Clone productivity, recombinant gene expression, and copy number in the 10-week study
This study was performed on six transfected clones. All six of these clones were grown with MTX in the media before the stability study began, to enhance the productivity of the clones. At the beginning of the stability study, each of these six clones was split and further grown without and with MTX in the media. The ‘Beginning’ refers to the beginning of the stability study. The sampling at weeks 1 and 2 contains data from the six clones (each grown without and with MTX in the media), which resulted in 24 samples. Similarly, 24 samples were collected in weeks 9 and 10, and these are referred to as the ‘End’ samples (Fig. 1).
To define the phenotypes of all six of these clones, we measured the productivity and recombinant gene copy numbers for all of the samples at each time point. Thus, the productivity and recombinant gene copy numbers were calculated from the samples grown without MTX (12 samples) and with MTX (12 samples) in the media, from the “Beginning” (2 sampling: at week 1 and week 2), giving 24 samples altogether and similarly at the End (2 sampling: at week 9 and week 10) of the stability study. Two groups of samples were formed at the end of the study, as stable samples (End-stable samples) and unstable samples (End-unstable samples). The relationship between the productivity and the recombinant gene copy number is shown in Fig. 2.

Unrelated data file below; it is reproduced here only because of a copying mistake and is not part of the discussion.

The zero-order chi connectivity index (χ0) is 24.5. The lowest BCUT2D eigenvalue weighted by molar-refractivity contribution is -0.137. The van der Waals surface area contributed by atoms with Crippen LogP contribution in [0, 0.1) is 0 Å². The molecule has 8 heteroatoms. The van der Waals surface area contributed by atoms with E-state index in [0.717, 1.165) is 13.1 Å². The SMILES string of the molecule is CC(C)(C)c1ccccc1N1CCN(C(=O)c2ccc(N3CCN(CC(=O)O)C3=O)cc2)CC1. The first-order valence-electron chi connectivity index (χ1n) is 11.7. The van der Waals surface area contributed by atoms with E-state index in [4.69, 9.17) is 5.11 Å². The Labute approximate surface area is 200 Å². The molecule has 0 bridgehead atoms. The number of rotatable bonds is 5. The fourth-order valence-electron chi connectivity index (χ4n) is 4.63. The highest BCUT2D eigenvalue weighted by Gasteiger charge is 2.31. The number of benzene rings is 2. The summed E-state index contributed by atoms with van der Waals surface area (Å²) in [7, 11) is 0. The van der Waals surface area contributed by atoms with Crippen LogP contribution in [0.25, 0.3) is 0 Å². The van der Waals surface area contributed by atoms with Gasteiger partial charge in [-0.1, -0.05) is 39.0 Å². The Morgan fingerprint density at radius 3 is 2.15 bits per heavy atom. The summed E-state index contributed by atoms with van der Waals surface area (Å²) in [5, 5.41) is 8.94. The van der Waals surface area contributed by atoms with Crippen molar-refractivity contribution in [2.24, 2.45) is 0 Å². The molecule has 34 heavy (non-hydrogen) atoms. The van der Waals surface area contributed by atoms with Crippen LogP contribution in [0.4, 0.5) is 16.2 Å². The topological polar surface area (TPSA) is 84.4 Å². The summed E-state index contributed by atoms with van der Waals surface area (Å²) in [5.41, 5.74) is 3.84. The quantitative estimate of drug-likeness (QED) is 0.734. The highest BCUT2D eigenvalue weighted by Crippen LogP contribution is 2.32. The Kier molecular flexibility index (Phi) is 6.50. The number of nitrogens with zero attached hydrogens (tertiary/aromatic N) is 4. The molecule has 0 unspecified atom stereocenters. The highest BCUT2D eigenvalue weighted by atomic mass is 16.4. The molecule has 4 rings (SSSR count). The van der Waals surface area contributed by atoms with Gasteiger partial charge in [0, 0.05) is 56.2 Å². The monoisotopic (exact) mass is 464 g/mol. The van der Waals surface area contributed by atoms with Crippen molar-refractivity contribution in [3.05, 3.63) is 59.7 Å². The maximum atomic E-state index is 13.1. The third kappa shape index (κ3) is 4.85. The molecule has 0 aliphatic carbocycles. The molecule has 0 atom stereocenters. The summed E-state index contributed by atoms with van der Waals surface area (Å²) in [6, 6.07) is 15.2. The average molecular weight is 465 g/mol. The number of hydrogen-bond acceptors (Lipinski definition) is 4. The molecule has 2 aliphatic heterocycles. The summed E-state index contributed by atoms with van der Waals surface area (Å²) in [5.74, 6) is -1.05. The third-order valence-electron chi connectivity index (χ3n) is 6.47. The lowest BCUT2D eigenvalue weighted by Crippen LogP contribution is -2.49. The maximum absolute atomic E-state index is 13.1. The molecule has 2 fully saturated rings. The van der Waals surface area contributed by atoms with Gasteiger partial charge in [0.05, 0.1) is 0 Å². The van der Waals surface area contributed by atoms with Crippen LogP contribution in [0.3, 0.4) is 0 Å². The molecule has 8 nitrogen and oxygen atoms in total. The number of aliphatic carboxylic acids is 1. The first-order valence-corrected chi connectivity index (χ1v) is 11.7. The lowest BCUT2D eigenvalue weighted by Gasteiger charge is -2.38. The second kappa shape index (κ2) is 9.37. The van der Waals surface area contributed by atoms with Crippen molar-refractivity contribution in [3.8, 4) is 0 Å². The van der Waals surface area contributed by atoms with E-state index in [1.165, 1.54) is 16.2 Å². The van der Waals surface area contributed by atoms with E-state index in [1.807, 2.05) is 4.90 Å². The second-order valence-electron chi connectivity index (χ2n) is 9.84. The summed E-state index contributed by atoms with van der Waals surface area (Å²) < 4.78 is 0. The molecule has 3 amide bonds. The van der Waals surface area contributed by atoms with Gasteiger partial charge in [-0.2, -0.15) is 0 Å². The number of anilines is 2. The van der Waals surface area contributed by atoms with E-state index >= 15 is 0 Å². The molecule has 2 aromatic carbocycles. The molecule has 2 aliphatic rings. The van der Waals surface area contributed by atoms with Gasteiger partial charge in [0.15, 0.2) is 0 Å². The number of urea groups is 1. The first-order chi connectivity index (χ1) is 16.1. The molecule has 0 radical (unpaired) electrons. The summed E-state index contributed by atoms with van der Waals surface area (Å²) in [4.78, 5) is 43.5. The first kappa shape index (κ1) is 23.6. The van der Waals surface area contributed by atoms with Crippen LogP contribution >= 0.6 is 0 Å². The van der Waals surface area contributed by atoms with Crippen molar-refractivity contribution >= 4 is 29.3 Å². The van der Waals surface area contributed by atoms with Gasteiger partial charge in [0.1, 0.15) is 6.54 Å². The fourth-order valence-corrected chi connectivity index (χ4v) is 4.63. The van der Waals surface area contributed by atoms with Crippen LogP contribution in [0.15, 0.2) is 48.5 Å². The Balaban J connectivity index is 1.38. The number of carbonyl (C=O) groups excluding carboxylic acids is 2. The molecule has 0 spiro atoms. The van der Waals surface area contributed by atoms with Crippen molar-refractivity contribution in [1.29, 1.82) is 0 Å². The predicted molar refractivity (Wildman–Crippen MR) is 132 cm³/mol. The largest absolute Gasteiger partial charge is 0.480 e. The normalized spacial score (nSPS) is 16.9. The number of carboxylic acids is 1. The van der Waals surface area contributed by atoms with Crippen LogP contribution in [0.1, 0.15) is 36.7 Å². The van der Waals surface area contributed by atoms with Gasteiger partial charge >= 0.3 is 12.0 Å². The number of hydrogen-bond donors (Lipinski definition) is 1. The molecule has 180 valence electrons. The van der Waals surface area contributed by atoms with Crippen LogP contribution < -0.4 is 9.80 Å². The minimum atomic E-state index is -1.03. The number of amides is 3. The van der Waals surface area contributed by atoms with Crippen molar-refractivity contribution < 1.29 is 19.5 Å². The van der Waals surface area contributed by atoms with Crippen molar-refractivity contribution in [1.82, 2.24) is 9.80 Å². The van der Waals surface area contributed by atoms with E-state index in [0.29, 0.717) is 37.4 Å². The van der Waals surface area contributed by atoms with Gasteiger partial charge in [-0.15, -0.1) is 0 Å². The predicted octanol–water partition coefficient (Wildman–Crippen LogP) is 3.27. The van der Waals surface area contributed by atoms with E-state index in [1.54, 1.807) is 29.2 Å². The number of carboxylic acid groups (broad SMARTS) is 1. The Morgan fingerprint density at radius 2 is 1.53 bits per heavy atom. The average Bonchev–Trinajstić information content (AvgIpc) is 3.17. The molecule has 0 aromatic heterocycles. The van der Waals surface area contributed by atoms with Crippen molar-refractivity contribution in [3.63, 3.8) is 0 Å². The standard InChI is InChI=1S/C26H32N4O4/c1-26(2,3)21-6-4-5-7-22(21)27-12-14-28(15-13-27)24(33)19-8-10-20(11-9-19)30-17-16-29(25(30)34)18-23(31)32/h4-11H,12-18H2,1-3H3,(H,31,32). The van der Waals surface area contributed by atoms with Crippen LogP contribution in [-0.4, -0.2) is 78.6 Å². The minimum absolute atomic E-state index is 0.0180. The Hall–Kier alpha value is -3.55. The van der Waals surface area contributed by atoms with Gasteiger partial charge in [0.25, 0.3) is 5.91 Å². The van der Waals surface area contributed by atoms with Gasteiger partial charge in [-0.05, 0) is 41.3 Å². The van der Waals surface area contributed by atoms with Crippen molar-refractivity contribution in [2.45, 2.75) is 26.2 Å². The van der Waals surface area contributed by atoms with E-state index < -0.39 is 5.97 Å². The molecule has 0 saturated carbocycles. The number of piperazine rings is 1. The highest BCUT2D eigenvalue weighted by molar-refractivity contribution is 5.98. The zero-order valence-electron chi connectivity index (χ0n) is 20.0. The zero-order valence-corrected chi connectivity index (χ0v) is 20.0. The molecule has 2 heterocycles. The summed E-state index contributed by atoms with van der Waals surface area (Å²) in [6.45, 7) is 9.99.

All of the six clones were cultivated in parallel without and with MTX, and therefore we could observe the influence of MTX on the stability of the recombinant protein production. All six of the clones cultivated with MTX in the media were identified as stable producing clones, while the initially high-producing clones cultivated without MTX in the media showed unstable recombinant protein production. The stable producing clones varied on average by 9 % (7.1 to 6.4 arbitrary units) in their initial productivity over the period of 10 weeks. In contrast, the productivity in the unstable clones declined on average by 67 % (7.1 to 2.3 arbitrary units) over the same period. The decline in recombinant gene copy numbers in the stable high-producing clones in the same period was 45 % (5.4 to 3.0 recombinant gene copies per cell), compared to a 61 % decline (5.4 to 2.1 recombinant gene copies per cell) in the unstable clones (Fig. 2).